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Grantee: Katherine Varley, PhD
Institution: Huntsman Cancer Institute, University of Utah
Area of Focus: Biochemistry and Immunology of Cancer
Grant Term: 1/01/2019-12/31/2022
“The ability to grow patient tumor cells in a dish allows us to accelerate personalized medicine. We can now test a large number of drugs on diverse tumors from people with breast cancer and use genomic analysis to learn which differences in gene expression between patients’ tumors are associated with the response to each drug.”
The Challenge: Mutation testing is becoming mainstream to personalized cancer treatment, but for the vast variations of breast cancer, it is challenging to identify treatments based on mutations alone.
More and more studies suggest that functional testing may have distinct advantages over mutation testing alone to personalize treatment. Functional precision medicine is a strategy where live tumor cells from a patient are directly tested with a drug to provide immediate information that can inform personalized treatment.
One way scientists try to test drugs on patient’s breast tumors is to implant human tumor biopsies into the mouse mammary gland. These mice are called human patient-derived xenografts, or PDX models. Scientists can use PDXs to see how they respond to treatments, and the mice’s responses are a good model of how people will respond. PDXs can also show scientists how tumors grow and spread. Hundreds of PDX mouse models have been developed for breast cancer. However, the generation and maintenance of PDX mouse models is slow and expensive, which makes it difficult to test a large number of drugs and doses on each patient tumor to find the optimal treatment.
Scientists need to develop models of breast cancer that represent the complexity of human tumors and are easier to grow for drug screening to find effective treatments for each type of breast cancer.
The Research: American Cancer Society (ACS) grantee Katherine Varley, PhD, co-wrote a published study in Nature Cancer with lead investigator Alana Welm, PhD, about their development of mouse and organoid models to test breast cancer drugs.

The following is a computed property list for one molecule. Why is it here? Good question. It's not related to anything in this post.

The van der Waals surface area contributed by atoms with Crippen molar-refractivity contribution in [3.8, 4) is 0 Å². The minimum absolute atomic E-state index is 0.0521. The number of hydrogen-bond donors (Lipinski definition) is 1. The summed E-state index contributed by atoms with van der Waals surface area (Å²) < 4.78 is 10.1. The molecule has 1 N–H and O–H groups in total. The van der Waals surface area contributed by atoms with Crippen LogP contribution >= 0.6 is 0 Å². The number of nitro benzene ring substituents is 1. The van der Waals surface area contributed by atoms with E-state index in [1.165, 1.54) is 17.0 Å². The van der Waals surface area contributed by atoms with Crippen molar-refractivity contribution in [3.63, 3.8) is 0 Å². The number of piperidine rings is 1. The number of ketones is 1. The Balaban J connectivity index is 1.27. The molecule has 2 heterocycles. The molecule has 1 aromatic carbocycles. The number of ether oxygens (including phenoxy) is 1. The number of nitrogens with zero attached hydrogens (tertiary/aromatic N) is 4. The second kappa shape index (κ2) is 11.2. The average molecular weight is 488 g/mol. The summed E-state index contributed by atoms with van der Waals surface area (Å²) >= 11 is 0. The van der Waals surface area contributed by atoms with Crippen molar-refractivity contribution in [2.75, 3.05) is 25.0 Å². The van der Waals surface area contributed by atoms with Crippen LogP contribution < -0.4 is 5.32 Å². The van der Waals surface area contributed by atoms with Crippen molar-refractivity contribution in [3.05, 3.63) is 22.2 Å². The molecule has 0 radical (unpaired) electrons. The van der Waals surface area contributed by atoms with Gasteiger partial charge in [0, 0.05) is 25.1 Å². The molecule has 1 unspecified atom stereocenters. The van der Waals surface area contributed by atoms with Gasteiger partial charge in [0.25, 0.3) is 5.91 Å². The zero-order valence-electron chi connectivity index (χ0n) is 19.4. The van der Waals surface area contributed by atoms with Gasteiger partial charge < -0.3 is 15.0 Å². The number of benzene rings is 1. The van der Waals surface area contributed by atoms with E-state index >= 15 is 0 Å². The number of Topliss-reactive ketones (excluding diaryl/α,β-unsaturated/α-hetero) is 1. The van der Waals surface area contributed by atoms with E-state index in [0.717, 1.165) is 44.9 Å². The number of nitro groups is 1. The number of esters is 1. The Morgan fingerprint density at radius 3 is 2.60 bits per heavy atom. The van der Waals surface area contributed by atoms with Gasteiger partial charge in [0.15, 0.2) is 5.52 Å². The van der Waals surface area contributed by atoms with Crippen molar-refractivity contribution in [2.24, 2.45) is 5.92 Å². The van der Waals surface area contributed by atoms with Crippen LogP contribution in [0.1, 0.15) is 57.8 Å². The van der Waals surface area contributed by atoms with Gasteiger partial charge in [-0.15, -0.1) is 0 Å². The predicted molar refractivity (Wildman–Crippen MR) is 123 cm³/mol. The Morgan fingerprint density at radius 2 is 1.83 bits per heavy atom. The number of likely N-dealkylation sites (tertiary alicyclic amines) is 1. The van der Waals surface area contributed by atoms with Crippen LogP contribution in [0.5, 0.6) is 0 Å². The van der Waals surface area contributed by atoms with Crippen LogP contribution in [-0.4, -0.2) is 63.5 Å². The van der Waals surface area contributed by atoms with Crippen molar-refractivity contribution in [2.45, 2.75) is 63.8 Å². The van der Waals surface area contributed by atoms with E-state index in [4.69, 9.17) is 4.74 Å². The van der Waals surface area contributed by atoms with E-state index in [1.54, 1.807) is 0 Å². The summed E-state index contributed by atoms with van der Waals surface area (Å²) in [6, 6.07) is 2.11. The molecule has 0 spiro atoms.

This collaborative study implanted tumor specimens from patients into mice to create PDX models, and then they use samples from those mice to create PDX-derived organoids, or PDxO models, that could be grown in a dish.
When they tested potential drugs, they found that organoids grown in a dish (in vitro) had similar results as the live PDX mice with human cancers (in vivo). They were able to uncover both experimental and FDA-approved drugs that worked very well to kill the cancer cells in the PDxO organoid in the lab (an example of in vitro testing) and verify their findings with the PDX live mouse with the human cancer (an example of in vivo testing). They also used genomic analysis to demonstrate that the different mutations and gene expression signatures found in each patient tumor were preserved when the tumors were grown in mice (PDX) and in a dish (PDxO).
They extended their work to personalize treatment for a patient with a recurrence of triple negative breast cancer. The treatment selected based on the PDxO drug testing of the patient’s tumor resulted in a complete response (no signs of cancer) and the patient had a period of progression-free survival that was 3 times longer than people who’d received other treatments.
These findings demonstrate that PDxO models can be used to accelerate the testing of a large number of drugs on patient tumors to prioritize more effective treatments. Additionally, the genomic analysis of these diverse PDxO models will allow researchers to identify gene expression differences between patients that are associated with response to different drugs. In the future, the research team hopes to use this information to predict which drug will be most effective for each patient based on the gene expression of the patient’s tumor.
Why Does It Matter? Varley’s collaborative research results are an example of functional precision medicine —a pre-clinical research platform where scientists take live tumor cells from patients to identify new drugs for breast cancer, including the identification of biomarkers to personalize the use of these drugs. These new functional tools can also be used to accelerate the discovery of new drugs against tough-to-treat breast cancers and identify patient tumors that are most likely to respond to each treatment option.